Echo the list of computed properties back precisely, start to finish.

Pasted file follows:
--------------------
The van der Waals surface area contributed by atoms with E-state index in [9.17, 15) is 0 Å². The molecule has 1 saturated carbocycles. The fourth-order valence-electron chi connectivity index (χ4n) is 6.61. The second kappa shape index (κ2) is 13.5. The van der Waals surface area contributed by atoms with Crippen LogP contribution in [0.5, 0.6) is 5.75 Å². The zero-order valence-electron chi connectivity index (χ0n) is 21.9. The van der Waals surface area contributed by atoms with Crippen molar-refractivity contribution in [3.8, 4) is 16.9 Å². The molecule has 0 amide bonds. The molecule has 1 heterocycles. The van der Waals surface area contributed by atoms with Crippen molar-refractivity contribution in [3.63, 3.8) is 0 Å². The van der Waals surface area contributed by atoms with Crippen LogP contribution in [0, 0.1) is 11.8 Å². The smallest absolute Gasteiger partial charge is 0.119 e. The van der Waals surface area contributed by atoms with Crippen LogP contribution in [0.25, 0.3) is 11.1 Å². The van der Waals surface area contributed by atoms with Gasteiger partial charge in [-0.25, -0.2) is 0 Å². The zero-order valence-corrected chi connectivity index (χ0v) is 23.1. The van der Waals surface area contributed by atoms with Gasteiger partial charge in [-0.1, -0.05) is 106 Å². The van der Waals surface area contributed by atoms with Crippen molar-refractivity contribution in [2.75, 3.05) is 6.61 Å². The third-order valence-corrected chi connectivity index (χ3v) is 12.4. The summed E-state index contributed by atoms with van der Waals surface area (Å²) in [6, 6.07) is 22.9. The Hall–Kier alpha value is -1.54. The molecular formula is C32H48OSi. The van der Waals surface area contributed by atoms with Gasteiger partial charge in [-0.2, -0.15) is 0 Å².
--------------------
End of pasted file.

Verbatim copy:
The van der Waals surface area contributed by atoms with E-state index in [9.17, 15) is 0 Å². The molecule has 1 saturated carbocycles. The fourth-order valence-electron chi connectivity index (χ4n) is 6.61. The second kappa shape index (κ2) is 13.5. The van der Waals surface area contributed by atoms with Crippen LogP contribution in [0.5, 0.6) is 5.75 Å². The zero-order valence-electron chi connectivity index (χ0n) is 21.9. The van der Waals surface area contributed by atoms with Crippen molar-refractivity contribution in [3.8, 4) is 16.9 Å². The molecule has 0 amide bonds. The molecule has 1 heterocycles. The van der Waals surface area contributed by atoms with Crippen molar-refractivity contribution in [3.63, 3.8) is 0 Å². The van der Waals surface area contributed by atoms with Crippen LogP contribution in [0, 0.1) is 11.8 Å². The smallest absolute Gasteiger partial charge is 0.119 e. The van der Waals surface area contributed by atoms with Crippen LogP contribution in [0.25, 0.3) is 11.1 Å². The van der Waals surface area contributed by atoms with Gasteiger partial charge in [-0.25, -0.2) is 0 Å². The zero-order valence-corrected chi connectivity index (χ0v) is 23.1. The van der Waals surface area contributed by atoms with Gasteiger partial charge in [-0.1, -0.05) is 106 Å². The van der Waals surface area contributed by atoms with Crippen molar-refractivity contribution in [2.75, 3.05) is 6.61 Å². The third-order valence-corrected chi connectivity index (χ3v) is 12.4. The summed E-state index contributed by atoms with van der Waals surface area (Å²) in [6, 6.07) is 22.9. The Hall–Kier alpha value is -1.54. The molecular formula is C32H48OSi. The van der Waals surface area contributed by atoms with Gasteiger partial charge in [-0.2, -0.15) is 0 Å².